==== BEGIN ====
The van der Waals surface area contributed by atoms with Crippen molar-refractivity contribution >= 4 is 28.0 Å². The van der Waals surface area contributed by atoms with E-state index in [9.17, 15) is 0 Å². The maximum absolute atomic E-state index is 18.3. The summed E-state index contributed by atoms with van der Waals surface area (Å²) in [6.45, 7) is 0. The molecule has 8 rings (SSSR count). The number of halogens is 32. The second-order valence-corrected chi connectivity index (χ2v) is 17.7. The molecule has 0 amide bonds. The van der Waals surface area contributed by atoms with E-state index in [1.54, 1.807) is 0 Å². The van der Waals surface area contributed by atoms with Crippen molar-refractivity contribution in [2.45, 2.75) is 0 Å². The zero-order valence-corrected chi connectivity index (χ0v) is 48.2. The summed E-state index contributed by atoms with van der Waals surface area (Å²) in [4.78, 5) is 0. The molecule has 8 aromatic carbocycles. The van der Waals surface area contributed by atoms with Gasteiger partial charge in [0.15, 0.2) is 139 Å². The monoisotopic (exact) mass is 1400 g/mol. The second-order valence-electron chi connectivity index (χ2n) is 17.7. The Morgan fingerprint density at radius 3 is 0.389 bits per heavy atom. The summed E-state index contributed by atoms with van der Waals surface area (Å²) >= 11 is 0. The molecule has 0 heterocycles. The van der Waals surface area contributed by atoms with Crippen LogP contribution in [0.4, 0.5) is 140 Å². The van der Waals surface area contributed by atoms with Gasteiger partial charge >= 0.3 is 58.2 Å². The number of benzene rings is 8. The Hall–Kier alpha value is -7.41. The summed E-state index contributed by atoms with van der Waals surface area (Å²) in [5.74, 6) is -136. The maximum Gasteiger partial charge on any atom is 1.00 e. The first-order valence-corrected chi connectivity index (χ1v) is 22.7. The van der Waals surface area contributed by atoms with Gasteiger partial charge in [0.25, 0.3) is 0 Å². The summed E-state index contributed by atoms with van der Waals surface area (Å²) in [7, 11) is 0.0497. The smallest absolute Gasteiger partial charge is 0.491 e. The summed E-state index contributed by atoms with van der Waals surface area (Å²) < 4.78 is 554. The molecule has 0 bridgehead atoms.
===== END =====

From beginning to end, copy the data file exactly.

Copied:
The van der Waals surface area contributed by atoms with Crippen molar-refractivity contribution >= 4 is 28.0 Å². The van der Waals surface area contributed by atoms with E-state index in [9.17, 15) is 0 Å². The maximum absolute atomic E-state index is 18.3. The summed E-state index contributed by atoms with van der Waals surface area (Å²) in [6.45, 7) is 0. The molecule has 8 rings (SSSR count). The number of halogens is 32. The second-order valence-corrected chi connectivity index (χ2v) is 17.7. The molecule has 0 amide bonds. The van der Waals surface area contributed by atoms with E-state index in [1.54, 1.807) is 0 Å². The van der Waals surface area contributed by atoms with Crippen molar-refractivity contribution in [2.45, 2.75) is 0 Å². The zero-order valence-corrected chi connectivity index (χ0v) is 48.2. The summed E-state index contributed by atoms with van der Waals surface area (Å²) in [4.78, 5) is 0. The molecule has 8 aromatic carbocycles. The van der Waals surface area contributed by atoms with Gasteiger partial charge in [0.15, 0.2) is 139 Å². The monoisotopic (exact) mass is 1400 g/mol. The second-order valence-electron chi connectivity index (χ2n) is 17.7. The Morgan fingerprint density at radius 3 is 0.389 bits per heavy atom. The summed E-state index contributed by atoms with van der Waals surface area (Å²) >= 11 is 0. The molecule has 0 heterocycles. The van der Waals surface area contributed by atoms with Crippen LogP contribution in [0.4, 0.5) is 140 Å². The van der Waals surface area contributed by atoms with Gasteiger partial charge >= 0.3 is 58.2 Å². The number of benzene rings is 8. The Hall–Kier alpha value is -7.41. The summed E-state index contributed by atoms with van der Waals surface area (Å²) in [5.74, 6) is -136. The maximum Gasteiger partial charge on any atom is 1.00 e. The first-order valence-corrected chi connectivity index (χ1v) is 22.7. The van der Waals surface area contributed by atoms with Gasteiger partial charge in [0.25, 0.3) is 0 Å². The summed E-state index contributed by atoms with van der Waals surface area (Å²) in [7, 11) is 0.0497. The smallest absolute Gasteiger partial charge is 0.491 e. The summed E-state index contributed by atoms with van der Waals surface area (Å²) < 4.78 is 554. The molecule has 0 bridgehead atoms.